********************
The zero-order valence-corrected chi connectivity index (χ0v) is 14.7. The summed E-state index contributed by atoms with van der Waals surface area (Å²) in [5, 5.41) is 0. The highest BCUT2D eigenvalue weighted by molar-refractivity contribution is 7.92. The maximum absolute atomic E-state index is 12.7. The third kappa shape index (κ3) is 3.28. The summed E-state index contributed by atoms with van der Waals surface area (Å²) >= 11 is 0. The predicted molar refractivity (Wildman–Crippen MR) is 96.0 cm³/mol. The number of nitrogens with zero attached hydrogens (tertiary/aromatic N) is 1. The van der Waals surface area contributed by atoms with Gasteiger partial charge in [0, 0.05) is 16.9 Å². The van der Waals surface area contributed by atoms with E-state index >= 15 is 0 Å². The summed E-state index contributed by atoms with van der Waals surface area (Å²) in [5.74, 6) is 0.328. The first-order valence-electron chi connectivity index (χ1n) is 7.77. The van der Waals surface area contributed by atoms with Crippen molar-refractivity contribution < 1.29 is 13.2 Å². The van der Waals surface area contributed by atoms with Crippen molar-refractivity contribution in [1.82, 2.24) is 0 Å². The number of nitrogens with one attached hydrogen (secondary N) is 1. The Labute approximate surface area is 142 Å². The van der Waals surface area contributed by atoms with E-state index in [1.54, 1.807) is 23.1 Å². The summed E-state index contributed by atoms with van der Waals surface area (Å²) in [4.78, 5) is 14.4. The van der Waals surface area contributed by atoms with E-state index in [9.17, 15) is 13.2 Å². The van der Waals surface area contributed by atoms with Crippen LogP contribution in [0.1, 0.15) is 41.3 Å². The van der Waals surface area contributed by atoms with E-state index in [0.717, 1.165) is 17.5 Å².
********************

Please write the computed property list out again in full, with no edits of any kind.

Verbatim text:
The zero-order valence-corrected chi connectivity index (χ0v) is 14.7. The summed E-state index contributed by atoms with van der Waals surface area (Å²) in [5, 5.41) is 0. The highest BCUT2D eigenvalue weighted by molar-refractivity contribution is 7.92. The maximum absolute atomic E-state index is 12.7. The third kappa shape index (κ3) is 3.28. The summed E-state index contributed by atoms with van der Waals surface area (Å²) >= 11 is 0. The predicted molar refractivity (Wildman–Crippen MR) is 96.0 cm³/mol. The number of nitrogens with zero attached hydrogens (tertiary/aromatic N) is 1. The van der Waals surface area contributed by atoms with Gasteiger partial charge in [0, 0.05) is 16.9 Å². The van der Waals surface area contributed by atoms with E-state index >= 15 is 0 Å². The summed E-state index contributed by atoms with van der Waals surface area (Å²) in [5.74, 6) is 0.328. The first-order valence-electron chi connectivity index (χ1n) is 7.77. The van der Waals surface area contributed by atoms with Crippen molar-refractivity contribution < 1.29 is 13.2 Å². The van der Waals surface area contributed by atoms with Crippen molar-refractivity contribution in [1.82, 2.24) is 0 Å². The number of nitrogens with one attached hydrogen (secondary N) is 1. The Labute approximate surface area is 142 Å². The van der Waals surface area contributed by atoms with E-state index in [1.54, 1.807) is 23.1 Å². The summed E-state index contributed by atoms with van der Waals surface area (Å²) in [4.78, 5) is 14.4. The van der Waals surface area contributed by atoms with E-state index in [9.17, 15) is 13.2 Å². The van der Waals surface area contributed by atoms with Crippen LogP contribution in [0.1, 0.15) is 41.3 Å². The van der Waals surface area contributed by atoms with E-state index in [0.717, 1.165) is 17.5 Å².